According to the Australian Bureau of Statistics’ (ABS) latest Residential Property Price Index, dwelling values across Australia’s eight capital cities fell 1.8 per cent in the three months to 30 June.
Melbourne recorded the sharpest quarterly decline (2.3 per cent), followed by Sydney (2.2 per cent), Darwin (1.4 per cent), Brisbane (0.9 per cent), Adelaide (0.8 per cent), Perth (0.7 per cent) and Hobart (0.4 per cent).
Canberra was the only capital city to record an increase in residential property prices over the June quarter, up 0.8 per cent.
As a result, the total value of Australia’s housing stock (10.5 million dwellings), fell by $98.2 billion to $7.1 trillion.
The ABS’ head of prices statistics, Andrew Tomadini, attributed the quarterly decline to the ongoing impact of the COVID-19 crisis on overall transaction activity.
“The number of residential property transactions fell substantially in the eight capital cities during the June quarter 2020, due to the effects of COVID-19 on the property market,” he said.
Prices continued to fall over the first two months of the September quarter, with property research group CoreLogic reporting a cumulative decline in combined capital city values of 1.3 per cent in July (0.8 per cent) and August (0.5 per cent).
CoreLogic’s head of research, Tim lawless, has said that while federal government stimulus and loan repayment holidays have helped soften the impact of the COVID-19 pandemic on the housing market, conditions would deteriorate further once such measures taper off.
“Considering fiscal stimulus polices are set to reduce at the end of this month and lenders will be conducting six-month check-ins with borrowers taking a repayment holiday, the downside risk to home values remains high,” he said.
“The federal budget, to be announced on [6 October], should help to provide further guidance on the direction of housing markets.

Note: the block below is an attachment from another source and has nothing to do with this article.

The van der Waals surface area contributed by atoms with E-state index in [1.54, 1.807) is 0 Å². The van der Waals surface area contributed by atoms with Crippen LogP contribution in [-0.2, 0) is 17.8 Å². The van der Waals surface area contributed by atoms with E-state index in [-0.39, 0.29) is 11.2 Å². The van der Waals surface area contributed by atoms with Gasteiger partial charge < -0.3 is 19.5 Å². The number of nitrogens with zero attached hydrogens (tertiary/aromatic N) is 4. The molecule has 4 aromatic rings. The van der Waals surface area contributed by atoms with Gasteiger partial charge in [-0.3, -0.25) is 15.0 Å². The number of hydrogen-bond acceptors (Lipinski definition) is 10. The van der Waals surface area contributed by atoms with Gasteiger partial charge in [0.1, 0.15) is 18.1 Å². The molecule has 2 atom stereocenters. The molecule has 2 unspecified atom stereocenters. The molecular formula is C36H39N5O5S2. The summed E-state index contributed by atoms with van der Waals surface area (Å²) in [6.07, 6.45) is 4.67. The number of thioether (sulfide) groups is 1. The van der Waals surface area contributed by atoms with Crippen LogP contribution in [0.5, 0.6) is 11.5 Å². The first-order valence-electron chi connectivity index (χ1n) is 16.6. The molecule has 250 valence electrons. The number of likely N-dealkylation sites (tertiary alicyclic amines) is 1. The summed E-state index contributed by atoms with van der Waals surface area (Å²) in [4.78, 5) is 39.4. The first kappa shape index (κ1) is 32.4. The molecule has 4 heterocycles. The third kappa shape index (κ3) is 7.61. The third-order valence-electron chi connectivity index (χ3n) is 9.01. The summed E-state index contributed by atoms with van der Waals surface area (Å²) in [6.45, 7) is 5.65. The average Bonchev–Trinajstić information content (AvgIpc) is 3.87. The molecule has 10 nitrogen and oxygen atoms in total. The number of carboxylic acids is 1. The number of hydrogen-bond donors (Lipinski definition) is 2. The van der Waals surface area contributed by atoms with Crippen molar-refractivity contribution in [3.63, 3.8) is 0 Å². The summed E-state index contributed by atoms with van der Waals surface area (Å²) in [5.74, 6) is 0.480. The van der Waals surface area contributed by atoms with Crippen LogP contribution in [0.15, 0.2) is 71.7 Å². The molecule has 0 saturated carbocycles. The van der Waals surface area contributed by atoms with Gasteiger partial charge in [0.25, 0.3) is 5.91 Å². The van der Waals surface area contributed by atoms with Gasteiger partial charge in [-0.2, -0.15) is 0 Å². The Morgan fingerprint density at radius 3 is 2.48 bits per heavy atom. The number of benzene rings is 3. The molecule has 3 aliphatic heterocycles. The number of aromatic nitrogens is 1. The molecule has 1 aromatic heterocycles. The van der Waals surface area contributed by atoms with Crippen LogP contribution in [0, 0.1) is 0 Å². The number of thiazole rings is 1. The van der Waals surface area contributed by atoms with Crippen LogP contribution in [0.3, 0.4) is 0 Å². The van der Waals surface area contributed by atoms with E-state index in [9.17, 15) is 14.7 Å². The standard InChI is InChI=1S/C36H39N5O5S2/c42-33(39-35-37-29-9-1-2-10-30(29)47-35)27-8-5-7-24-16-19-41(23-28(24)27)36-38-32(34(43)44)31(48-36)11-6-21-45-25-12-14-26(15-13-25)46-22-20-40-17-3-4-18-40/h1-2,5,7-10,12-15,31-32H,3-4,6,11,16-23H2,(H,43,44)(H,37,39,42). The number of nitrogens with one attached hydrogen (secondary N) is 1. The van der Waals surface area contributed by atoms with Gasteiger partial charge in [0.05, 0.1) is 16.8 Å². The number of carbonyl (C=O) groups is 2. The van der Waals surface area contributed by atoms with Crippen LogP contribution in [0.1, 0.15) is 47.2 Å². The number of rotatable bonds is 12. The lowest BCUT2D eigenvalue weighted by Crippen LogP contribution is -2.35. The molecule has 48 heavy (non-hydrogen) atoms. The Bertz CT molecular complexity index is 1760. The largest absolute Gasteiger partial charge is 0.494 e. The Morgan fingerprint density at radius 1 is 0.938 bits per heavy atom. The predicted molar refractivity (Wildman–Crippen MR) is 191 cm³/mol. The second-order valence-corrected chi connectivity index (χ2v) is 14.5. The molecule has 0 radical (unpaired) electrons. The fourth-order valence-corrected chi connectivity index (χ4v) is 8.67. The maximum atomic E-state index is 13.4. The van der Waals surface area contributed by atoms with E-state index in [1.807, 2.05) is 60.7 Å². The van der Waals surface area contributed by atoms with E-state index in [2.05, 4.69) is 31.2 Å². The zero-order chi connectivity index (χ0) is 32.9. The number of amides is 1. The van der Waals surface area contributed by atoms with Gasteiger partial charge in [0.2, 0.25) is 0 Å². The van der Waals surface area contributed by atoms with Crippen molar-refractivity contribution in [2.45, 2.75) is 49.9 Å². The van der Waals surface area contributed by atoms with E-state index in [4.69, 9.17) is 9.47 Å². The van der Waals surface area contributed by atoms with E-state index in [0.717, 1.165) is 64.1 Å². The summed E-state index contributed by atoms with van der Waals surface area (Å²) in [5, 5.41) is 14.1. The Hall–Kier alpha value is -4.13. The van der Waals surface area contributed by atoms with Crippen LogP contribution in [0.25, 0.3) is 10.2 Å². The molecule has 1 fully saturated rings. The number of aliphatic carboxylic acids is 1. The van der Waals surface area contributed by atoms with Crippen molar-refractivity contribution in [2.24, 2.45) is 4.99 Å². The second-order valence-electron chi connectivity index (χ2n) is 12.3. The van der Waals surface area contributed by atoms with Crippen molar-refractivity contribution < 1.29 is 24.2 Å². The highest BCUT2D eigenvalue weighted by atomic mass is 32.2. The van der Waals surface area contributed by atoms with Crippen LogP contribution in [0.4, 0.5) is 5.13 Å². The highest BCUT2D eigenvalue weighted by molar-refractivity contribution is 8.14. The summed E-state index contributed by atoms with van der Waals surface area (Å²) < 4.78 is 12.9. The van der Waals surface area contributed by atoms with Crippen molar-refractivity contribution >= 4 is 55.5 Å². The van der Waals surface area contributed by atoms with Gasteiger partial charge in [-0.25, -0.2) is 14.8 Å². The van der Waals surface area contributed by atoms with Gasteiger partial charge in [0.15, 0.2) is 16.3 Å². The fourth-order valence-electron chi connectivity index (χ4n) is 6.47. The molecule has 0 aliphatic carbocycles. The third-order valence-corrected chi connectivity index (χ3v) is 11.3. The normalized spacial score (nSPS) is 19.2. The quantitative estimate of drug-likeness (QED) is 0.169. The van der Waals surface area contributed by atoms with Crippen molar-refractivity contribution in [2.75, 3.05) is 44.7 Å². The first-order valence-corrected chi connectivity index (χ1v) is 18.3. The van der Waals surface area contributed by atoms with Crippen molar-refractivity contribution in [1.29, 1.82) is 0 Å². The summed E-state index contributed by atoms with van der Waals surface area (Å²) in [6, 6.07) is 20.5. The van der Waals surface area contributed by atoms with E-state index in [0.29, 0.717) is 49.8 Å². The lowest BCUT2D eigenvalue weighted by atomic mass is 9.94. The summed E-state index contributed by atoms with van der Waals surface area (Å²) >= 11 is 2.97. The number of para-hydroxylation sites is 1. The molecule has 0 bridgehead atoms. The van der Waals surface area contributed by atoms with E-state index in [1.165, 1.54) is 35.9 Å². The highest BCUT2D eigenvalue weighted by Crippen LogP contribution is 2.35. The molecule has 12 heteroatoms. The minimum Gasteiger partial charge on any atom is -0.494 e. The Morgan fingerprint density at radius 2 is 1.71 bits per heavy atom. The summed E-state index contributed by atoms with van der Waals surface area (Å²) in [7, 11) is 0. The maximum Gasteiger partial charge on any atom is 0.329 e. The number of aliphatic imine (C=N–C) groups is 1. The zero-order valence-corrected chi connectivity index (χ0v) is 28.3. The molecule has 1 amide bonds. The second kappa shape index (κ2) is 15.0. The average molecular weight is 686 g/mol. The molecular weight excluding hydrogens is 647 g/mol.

“Additional policy measures aimed at stimulating housing activity could help to support Australia’s economic recovery.”
AMP Capital chief economist Shane Oliver agreed, adding that prices would continue to fall over the next six to 12 months.
“High unemployment, the collapse in immigration – which has reduced underlying dwelling demand by around 80,000 dwellings a year – and the depressed rental market will likely combine to drive weak housing demand and increased forced sales into next year,” Mr Oliver said.
“JobKeeper, increased JobSeeker, bank payment holidays and other support measures have so far helped head off a sharp collapse in prices, but the market has still weakened anyway in Melbourne and Sydney, and we expect further falls as support measures start to be tapered from the December quarter.
“Sydney and Melbourne are the most vulnerable given their higher dependence on immigration, higher debt to income ratios, higher house price to income ratios, greater investor penetration and a possible preference shift away from expensive inner-city property.”
Mr Oliver continues to forecast an average peak-to-trough decline in home prices of 10 to 15 per cent, before stabilising in the second half of 2021.
[Related: East coast capital drag down home values]